An often irreverent look at this week's other news ...

Windows 8 Leaks

When Microsoft announced the release to manufacturing (RTM) of Windows 8 this week, many wondered why the first individuals to get the new OS—MSDN and TechNet subscribers—would have to wait a full two weeks, until August 15, to get their hands on it. Well, there’s no need to wait: Windows 8 Enterprise has apparently leaked to all your favorite torrents, so aside from some prickly activation issues, it appears that anyone who really wants Windows 8 immediately can make that happen. Microsoft, of course, advises against downloading software from such questionable sources: After all, who knows exactly what you’re getting? And I agree with this advice, though I’d also point out that after all the whining and complaining about Windows 8, no one wants it anyway. Right? Ah, I see. That was all just for show.

Microsoft Ends Use of Metro Name

On Thursday’s episode of Windows Weekly, we broke the news that Microsoft was ending its use of the term “Metro” internally. (Yes, it was amusing to see other publications refer to this news as an “exclusive” after the fact.) Here’s what’s happening: For unspecified “legal reasons,” Microsoft has informed its employees that they can no longer use the term “Metro” to describe what till now had been called Metro-style apps and experiences. Instead, Metro Apps will now be called Windows 8 Apps. And the Metro UI is now referred to as the Windows 8 UI, or “other appropriate terminology.” There’s been a lot of speculation as to the exact “why” of this decision, but I don’t quite get it since Microsoft never actually called this new environment “Metro” anyway. Yes, it did frequently refer to “Metro-style” apps and experiences, but that was just a reference to the Metro design language, and a fairly accurate way to describe these things, I think. So, anyway, the name Microsoft never really officially used—just Metro by itself—can now no longer be officially used. Eh.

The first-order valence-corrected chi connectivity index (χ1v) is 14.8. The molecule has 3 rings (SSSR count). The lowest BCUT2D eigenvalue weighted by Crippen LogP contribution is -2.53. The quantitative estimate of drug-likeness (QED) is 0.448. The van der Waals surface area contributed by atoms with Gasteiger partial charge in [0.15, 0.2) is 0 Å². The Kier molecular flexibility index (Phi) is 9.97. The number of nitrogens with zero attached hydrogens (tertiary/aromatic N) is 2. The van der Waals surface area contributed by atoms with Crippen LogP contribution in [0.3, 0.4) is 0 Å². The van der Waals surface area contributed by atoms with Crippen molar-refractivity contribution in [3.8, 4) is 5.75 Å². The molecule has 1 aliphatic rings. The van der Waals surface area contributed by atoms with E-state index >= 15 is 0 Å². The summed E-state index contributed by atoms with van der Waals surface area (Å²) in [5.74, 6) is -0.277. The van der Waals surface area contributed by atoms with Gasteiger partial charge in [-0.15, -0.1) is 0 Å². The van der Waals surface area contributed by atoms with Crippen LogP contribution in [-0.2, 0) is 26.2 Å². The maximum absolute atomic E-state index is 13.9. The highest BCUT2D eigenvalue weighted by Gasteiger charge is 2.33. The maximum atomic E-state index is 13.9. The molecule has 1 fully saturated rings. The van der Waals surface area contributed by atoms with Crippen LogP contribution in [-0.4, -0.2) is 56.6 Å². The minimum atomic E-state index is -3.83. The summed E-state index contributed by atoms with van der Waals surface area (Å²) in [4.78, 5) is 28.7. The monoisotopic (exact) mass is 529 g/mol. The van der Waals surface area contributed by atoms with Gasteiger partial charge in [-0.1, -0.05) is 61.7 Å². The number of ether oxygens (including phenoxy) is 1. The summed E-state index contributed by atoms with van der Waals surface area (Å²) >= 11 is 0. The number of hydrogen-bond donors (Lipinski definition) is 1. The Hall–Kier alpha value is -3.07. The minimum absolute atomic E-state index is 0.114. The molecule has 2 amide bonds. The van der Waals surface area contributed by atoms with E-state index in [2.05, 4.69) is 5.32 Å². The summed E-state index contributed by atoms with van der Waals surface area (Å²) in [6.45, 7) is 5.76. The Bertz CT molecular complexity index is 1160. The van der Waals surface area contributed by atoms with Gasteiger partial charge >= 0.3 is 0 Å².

My Recommendation for the New Name of Metro

I don’t like the Microsoft recommendations for replacing the name Metro—"Windows 8 Apps" and "Windows 8 UI," respectively—because they’re so temporary. Windows 8 is going to come and go, but the name of this experience needs to be something that lasts between Windows versions, much like the term “desktop” has. Fortunately, there’s a great name we can use, and it’s ready to go: WinRT. You might recall that the new Windows Runtime in Windows 8 is also called WinRT, and that it is to Metro what Win32 is to the desktop environment. So there’s absolutely no reason we couldn’t simply call this thing WinRT and move on from there. It’s a great name.

Microsoft Doesn't Have a New Logo (Hint: Yes It Does)

A new Microsoft logo, based on the clean and light Segoe UI font used in Windows 8, has begun appearing in various places, including during the Surface tablet announcement in June and, more recently, on the packaging of the newly announced Wedge and Sculpt keyboards and mouse devices. So naturally some are wondering whether Microsoft is changing its corporate branding and adopting this new logo. Microsoft says it is not. “This is not a new logo,” a Microsoft statement reads. “Segoe is the font that we use in many of our product experiences and marketing materials. You will see the word Microsoft showing up from time to time in the Segoe typeface, which reflects the look and feel of the new experiences we are creating. We’ll also continue to use the traditional Microsoft logotype.” So, it is a new version of the logo then. Why claim otherwise?

Windows Phone Usage Surges by 277 Percent in Q2 2012